SadoDaMascus Records Summer Copulation Anybody who spends any significant amount of time listening to electronic music knows that the REAL action takes place across mixtapes, 12"s, DJ mixes, remixes, EPs and SoundCloud. By the time an artist gets around to releasing a Long Player, they've been toiling away for years, working out the kinks and wrinkles. Singles and SoundClouds are where the true cutting edge of the electronic world happen. But digging out gems from the datastream can be a full-time job, if not a miracle, what with trying to separate the ore of genius from the millions of sub-par trap remixes extant. Enter Portland's SadoDaMascus Records, the publishing arm of the Sonic Debris Multimedia collective, who have been panning for audio gold in Portland's electronic underground with their seasonal Copulation mixtapes since summer of 2012. Wait, wait... I know what you're thinking. Electronic underground? It exists, lurking in basements and run down saloons all over Stumptown, but it can be hard to find for the uninitiated, making what SDM do such a necessary and much appreciated public service. 2013's Summer Copulation features 20 tracks by 10 different artists, a real wormhole of retroactive radiophonic real-time audio manipulation. The styles run the gamut of the entire underground, from straight-up digital noise, to trance-y rock 'n roll; grimey introverted hip-hop to synthwave sequencer worship. This collection is a good introduction to what's going on in the electronic underground, all over the world -- not just in the City Of Roses -- so it's a good place to start out, if you love beats, but are burned out by dancefloors, and the inevitable ecstatic crash.

Moodoïd Moodoïd Entreprise (2013)Modooid - Moodoid Self-Titled EP Album Review In a genre as expansive and sonically promising as psych-pop, there is a lot of ground to cover. On his self-titled 4-track debut, Moodoïd, Parisian Pablo Padovani seems to have acknowledged that fact implicitly, and met the challenge ten-fold. What's most impressive about Moodoïd's debut EP is its ability to combine multiple genres seamlessly, through the quality, variety, and—most importantly—interactivity of its sounds. While relying on the spacey bed of synths and ambient vocals characteristic of psychedelic music, Moodoïd invites other genres into its sphere, including pop, punk, grunge, and experimental, through nostalgic vocals, groovy percussion, heavy instrumentation, and irregular song patterns. "Je suis la montagne" ("I Am The Mountain"), Moodoïd's stunning opener, encapsulates many of the EP's strengths: crisp, echoey percussion that punctuates a fun, repetitious psychedelic loop, along with the driving force of grunge-y electric guitar licks. And though the EP's experimental influences make for rich patches of nightmarish or wild descent, they are in no way overpowering or alienating.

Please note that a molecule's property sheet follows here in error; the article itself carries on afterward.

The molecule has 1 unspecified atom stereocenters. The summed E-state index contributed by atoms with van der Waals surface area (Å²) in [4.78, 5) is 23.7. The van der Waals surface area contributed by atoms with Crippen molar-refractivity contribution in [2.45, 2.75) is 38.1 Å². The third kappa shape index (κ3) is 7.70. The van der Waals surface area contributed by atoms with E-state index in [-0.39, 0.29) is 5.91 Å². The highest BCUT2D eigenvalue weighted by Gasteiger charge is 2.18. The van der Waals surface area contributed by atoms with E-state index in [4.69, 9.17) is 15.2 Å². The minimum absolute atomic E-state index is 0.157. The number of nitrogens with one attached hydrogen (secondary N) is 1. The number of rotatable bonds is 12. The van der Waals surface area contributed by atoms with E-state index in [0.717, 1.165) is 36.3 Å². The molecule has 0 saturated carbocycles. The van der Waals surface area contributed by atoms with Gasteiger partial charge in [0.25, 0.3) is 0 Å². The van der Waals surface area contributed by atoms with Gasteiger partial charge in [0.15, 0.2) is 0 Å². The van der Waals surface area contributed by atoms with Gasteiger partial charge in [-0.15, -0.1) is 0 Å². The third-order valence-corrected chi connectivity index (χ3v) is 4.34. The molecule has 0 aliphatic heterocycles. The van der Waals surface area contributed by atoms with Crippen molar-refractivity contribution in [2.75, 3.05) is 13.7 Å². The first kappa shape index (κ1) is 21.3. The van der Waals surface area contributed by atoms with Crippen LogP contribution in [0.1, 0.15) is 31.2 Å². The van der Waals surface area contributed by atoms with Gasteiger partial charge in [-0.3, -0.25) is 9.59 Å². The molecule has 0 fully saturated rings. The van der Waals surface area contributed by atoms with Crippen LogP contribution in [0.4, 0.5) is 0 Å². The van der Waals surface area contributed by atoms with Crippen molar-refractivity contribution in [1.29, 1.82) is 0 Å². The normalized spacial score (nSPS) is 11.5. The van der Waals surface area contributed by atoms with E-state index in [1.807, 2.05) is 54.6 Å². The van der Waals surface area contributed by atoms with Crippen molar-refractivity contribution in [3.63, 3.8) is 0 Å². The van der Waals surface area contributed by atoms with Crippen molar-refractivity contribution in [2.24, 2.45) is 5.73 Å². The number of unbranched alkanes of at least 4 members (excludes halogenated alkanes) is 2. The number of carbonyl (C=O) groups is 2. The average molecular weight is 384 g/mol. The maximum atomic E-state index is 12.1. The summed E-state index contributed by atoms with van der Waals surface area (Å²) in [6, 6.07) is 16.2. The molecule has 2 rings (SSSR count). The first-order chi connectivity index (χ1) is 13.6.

Making of Moodoïd's "Je Suis la Montagne" Music Video, w/ Interviews in French & English

The Carbon Manual When I Am Memory Flicknife Records The Carbon Manual’s When I Am Memory is a confident offering in a style that the band describes as krautrock ‘n’ roll. Out of Bristol in the UK, this trio is a beautiful merging of the tricks and talents of Iain Weir, Clifford Glee and indie legend Jeremy Gluck of The Barracudas fame. Often built on a dry drum machine beat that is perfectly retro without being overly knowing, the tracks on this album achieve the difficult task of merging the melodic with the morose. There are shades of Leonard Cohen, Don Van Vliet (without the throat) and also, more specifically, beat poets such as Allen Ginsberg, in a style that is dark, powerful, personal, narrational and American. These direct and sometimes challenging vocalizations are delivered over music that understands both whimsy and the power that a well constructed tune has to unsettle and transport.

"Pop music shouldn't always get a bad rap," says Top Pops!, a recurring selection of indie pop highlights across a selection of styles, updated every month to keep you on your dancing toes. Glasser graces us with her audio-visual explorations, Shy Girls croon their way into new hearts, CFCF gets slightly less theoretical, and more from Tezeo, Weird Owl, Club 8, Bam Spacey, and Hollow & Akimbo.
+++ FULL POST + ALL TOP POPS! COLUMNS + ALL MUSIC COLUMNS

Glasser - "Shape"

There are some artists I've seen live and, as a result, began to trust with utmost faith. Cameron Mesirow is one of those artists -- and this trust lies firstly in her live demeanor, secondly in her artistic style and collaborative pieces, and thirdly in her music on its own. There's a sense of neo-spiritual strength in Mesirow's live energy and the way she holds her head up high that is truly respectable, and a new Glasser album has been something I've been excitedly awaiting since the release of 2010's Ring. Interiors will be out this October on True Panther Sounds and will incorporate a number of exciting audio-visual projects, which we will get into more in-depth next month with our interview with Glasser. For now, the album's first single, "Shape", combines the same sense of mature groove and wind-blown seaside whimsy that Ring incorporated; and the lyrics are entrancing throughout, but it is with the lines, "In the light of the truth all I can do is bow," that the force that is Glasser shines through. Music video visuals by Jonathan Turner. While we're at it, let's also talk about the operatic vocals of "Design", which slip and slide over a rotating landscapes of minimal synthlines and drum exchanges. There is so much to love in this track -- and somehow the slithering sexuality of this music video, also directed by Jonathan Turner, makes perfect sense to me. Says Glasser about the piece: "I'm chasing after the next feeling. 'Design' is probably my favorite piece that I have ever written. It's a moment of joy that exists in the anticipation of ecstasy. Which is the better feeling? Both are delicious phantoms that we'll only ever glimpse again upon reflection of a new experience. This is my best attempt so far of trying on the phantom, wearing it as my clothes, possessing it as my own object." GLASSER - INTERIORS TRACKLISTING 1. Shape 2. Design 3. Landscape 4. Forge 5. Window I 6. Keam Theme 7. Exposure 8. Dissect 9. Window iii 10. Window ii 11. New Year 12. Divide